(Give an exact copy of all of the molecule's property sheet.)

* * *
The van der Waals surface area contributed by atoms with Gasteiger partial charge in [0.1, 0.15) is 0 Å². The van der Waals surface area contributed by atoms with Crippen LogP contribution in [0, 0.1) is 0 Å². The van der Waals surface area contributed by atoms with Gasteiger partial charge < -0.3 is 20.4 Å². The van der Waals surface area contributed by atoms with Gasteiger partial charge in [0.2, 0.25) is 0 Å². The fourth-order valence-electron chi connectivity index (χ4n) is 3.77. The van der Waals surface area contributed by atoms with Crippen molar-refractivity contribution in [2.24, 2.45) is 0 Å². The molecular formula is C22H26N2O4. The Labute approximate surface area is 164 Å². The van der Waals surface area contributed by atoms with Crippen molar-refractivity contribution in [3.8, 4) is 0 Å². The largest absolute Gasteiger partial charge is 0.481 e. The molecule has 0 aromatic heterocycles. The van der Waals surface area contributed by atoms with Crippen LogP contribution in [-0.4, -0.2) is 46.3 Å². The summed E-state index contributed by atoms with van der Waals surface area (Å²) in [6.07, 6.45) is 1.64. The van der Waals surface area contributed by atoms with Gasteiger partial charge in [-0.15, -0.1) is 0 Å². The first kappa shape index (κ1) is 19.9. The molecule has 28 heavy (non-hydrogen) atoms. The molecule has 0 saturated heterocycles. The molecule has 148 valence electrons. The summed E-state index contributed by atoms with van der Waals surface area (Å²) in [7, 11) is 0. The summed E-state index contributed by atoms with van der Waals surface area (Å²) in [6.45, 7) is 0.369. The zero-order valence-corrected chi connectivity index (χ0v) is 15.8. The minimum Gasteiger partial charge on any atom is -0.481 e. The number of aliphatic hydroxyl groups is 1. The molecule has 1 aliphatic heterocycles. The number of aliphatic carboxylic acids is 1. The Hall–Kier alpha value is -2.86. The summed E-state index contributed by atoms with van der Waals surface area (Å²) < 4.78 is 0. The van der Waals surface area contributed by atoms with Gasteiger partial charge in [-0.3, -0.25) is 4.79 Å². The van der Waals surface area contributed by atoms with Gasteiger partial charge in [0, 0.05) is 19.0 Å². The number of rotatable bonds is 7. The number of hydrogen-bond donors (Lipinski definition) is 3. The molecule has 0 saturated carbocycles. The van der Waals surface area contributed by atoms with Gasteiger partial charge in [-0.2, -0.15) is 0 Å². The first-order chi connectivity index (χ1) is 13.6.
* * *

The van der Waals surface area contributed by atoms with Gasteiger partial charge in [0.1, 0.15) is 0 Å². The van der Waals surface area contributed by atoms with Crippen LogP contribution in [0, 0.1) is 0 Å². The van der Waals surface area contributed by atoms with Gasteiger partial charge < -0.3 is 20.4 Å². The van der Waals surface area contributed by atoms with Gasteiger partial charge in [0.2, 0.25) is 0 Å². The fourth-order valence-electron chi connectivity index (χ4n) is 3.77. The van der Waals surface area contributed by atoms with Crippen molar-refractivity contribution in [2.24, 2.45) is 0 Å². The molecular formula is C22H26N2O4. The Labute approximate surface area is 164 Å². The van der Waals surface area contributed by atoms with Crippen molar-refractivity contribution in [3.8, 4) is 0 Å². The largest absolute Gasteiger partial charge is 0.481 e. The molecule has 0 aromatic heterocycles. The van der Waals surface area contributed by atoms with Crippen LogP contribution in [-0.4, -0.2) is 46.3 Å². The summed E-state index contributed by atoms with van der Waals surface area (Å²) in [6.07, 6.45) is 1.64. The van der Waals surface area contributed by atoms with Gasteiger partial charge in [-0.15, -0.1) is 0 Å². The first kappa shape index (κ1) is 19.9. The molecule has 28 heavy (non-hydrogen) atoms. The molecule has 0 saturated heterocycles. The molecule has 148 valence electrons. The summed E-state index contributed by atoms with van der Waals surface area (Å²) in [7, 11) is 0. The summed E-state index contributed by atoms with van der Waals surface area (Å²) in [6.45, 7) is 0.369. The zero-order valence-corrected chi connectivity index (χ0v) is 15.8. The minimum Gasteiger partial charge on any atom is -0.481 e. The number of aliphatic hydroxyl groups is 1. The molecule has 1 aliphatic heterocycles. The number of aliphatic carboxylic acids is 1. The Hall–Kier alpha value is -2.86. The summed E-state index contributed by atoms with van der Waals surface area (Å²) < 4.78 is 0. The van der Waals surface area contributed by atoms with Gasteiger partial charge in [-0.3, -0.25) is 4.79 Å². The van der Waals surface area contributed by atoms with Gasteiger partial charge in [0, 0.05) is 19.0 Å². The number of rotatable bonds is 7. The number of hydrogen-bond donors (Lipinski definition) is 3. The molecule has 0 saturated carbocycles. The van der Waals surface area contributed by atoms with Gasteiger partial charge in [-0.2, -0.15) is 0 Å². The first-order chi connectivity index (χ1) is 13.6.